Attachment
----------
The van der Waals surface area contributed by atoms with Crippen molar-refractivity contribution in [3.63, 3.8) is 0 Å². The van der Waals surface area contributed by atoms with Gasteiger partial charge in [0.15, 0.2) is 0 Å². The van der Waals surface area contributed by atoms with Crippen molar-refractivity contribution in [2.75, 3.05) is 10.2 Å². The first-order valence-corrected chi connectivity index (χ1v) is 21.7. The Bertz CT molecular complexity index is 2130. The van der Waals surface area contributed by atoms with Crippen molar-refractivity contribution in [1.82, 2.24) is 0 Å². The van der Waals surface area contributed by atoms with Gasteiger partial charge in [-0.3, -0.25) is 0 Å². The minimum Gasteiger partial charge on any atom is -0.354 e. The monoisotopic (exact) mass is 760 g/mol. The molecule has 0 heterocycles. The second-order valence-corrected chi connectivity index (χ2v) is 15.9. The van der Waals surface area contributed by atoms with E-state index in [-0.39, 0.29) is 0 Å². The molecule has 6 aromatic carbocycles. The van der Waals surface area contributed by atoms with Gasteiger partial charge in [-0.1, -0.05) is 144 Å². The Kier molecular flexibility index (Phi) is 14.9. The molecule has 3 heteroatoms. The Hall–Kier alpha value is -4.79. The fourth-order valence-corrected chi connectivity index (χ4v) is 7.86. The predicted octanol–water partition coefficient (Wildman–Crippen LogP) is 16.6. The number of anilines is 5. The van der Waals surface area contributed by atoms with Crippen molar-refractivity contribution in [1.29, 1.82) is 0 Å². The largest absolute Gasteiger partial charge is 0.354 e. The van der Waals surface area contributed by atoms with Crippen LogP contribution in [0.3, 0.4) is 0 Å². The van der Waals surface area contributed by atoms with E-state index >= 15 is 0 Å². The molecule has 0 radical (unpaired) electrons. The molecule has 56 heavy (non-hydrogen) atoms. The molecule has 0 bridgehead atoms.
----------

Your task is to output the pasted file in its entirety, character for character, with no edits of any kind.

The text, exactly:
The van der Waals surface area contributed by atoms with Crippen molar-refractivity contribution in [3.63, 3.8) is 0 Å². The van der Waals surface area contributed by atoms with Gasteiger partial charge in [0.15, 0.2) is 0 Å². The van der Waals surface area contributed by atoms with Crippen molar-refractivity contribution in [2.75, 3.05) is 10.2 Å². The first-order valence-corrected chi connectivity index (χ1v) is 21.7. The Bertz CT molecular complexity index is 2130. The van der Waals surface area contributed by atoms with Crippen molar-refractivity contribution in [1.82, 2.24) is 0 Å². The van der Waals surface area contributed by atoms with Gasteiger partial charge in [-0.3, -0.25) is 0 Å². The minimum Gasteiger partial charge on any atom is -0.354 e. The monoisotopic (exact) mass is 760 g/mol. The molecule has 0 heterocycles. The second-order valence-corrected chi connectivity index (χ2v) is 15.9. The van der Waals surface area contributed by atoms with E-state index in [-0.39, 0.29) is 0 Å². The molecule has 6 aromatic carbocycles. The van der Waals surface area contributed by atoms with Gasteiger partial charge in [-0.1, -0.05) is 144 Å². The Kier molecular flexibility index (Phi) is 14.9. The molecule has 3 heteroatoms. The Hall–Kier alpha value is -4.79. The fourth-order valence-corrected chi connectivity index (χ4v) is 7.86. The predicted octanol–water partition coefficient (Wildman–Crippen LogP) is 16.6. The number of anilines is 5. The van der Waals surface area contributed by atoms with Crippen molar-refractivity contribution in [1.29, 1.82) is 0 Å². The largest absolute Gasteiger partial charge is 0.354 e. The van der Waals surface area contributed by atoms with Crippen LogP contribution in [0.3, 0.4) is 0 Å². The van der Waals surface area contributed by atoms with E-state index >= 15 is 0 Å². The molecule has 0 radical (unpaired) electrons. The molecule has 56 heavy (non-hydrogen) atoms. The molecule has 0 bridgehead atoms.